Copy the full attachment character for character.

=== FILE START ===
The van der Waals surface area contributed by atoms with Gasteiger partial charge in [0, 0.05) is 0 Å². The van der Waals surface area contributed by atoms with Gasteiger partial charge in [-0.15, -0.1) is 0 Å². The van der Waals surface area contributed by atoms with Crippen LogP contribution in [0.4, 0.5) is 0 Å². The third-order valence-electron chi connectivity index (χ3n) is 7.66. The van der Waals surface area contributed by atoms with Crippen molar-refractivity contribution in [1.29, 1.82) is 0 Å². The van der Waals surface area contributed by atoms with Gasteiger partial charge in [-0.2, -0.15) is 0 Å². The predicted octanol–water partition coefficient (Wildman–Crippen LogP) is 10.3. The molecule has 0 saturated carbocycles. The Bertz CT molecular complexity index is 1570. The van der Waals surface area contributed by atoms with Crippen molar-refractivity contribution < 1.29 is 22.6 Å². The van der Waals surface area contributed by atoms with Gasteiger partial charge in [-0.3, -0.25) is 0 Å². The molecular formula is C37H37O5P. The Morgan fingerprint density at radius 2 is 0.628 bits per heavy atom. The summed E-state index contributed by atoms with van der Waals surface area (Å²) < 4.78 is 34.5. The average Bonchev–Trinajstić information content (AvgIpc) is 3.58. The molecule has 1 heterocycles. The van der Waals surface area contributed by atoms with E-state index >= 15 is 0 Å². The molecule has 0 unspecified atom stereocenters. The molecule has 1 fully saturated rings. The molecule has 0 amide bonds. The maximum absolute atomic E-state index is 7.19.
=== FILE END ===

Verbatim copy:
The van der Waals surface area contributed by atoms with Gasteiger partial charge in [0, 0.05) is 0 Å². The van der Waals surface area contributed by atoms with Gasteiger partial charge in [-0.15, -0.1) is 0 Å². The van der Waals surface area contributed by atoms with Crippen LogP contribution in [0.4, 0.5) is 0 Å². The third-order valence-electron chi connectivity index (χ3n) is 7.66. The van der Waals surface area contributed by atoms with Crippen molar-refractivity contribution in [1.29, 1.82) is 0 Å². The van der Waals surface area contributed by atoms with Gasteiger partial charge in [-0.2, -0.15) is 0 Å². The predicted octanol–water partition coefficient (Wildman–Crippen LogP) is 10.3. The molecule has 0 saturated carbocycles. The Bertz CT molecular complexity index is 1570. The van der Waals surface area contributed by atoms with Crippen molar-refractivity contribution < 1.29 is 22.6 Å². The van der Waals surface area contributed by atoms with Gasteiger partial charge in [-0.3, -0.25) is 0 Å². The molecular formula is C37H37O5P. The Morgan fingerprint density at radius 2 is 0.628 bits per heavy atom. The summed E-state index contributed by atoms with van der Waals surface area (Å²) < 4.78 is 34.5. The average Bonchev–Trinajstić information content (AvgIpc) is 3.58. The molecule has 1 heterocycles. The van der Waals surface area contributed by atoms with E-state index >= 15 is 0 Å². The molecule has 0 unspecified atom stereocenters. The molecule has 1 fully saturated rings. The molecule has 0 amide bonds. The maximum absolute atomic E-state index is 7.19.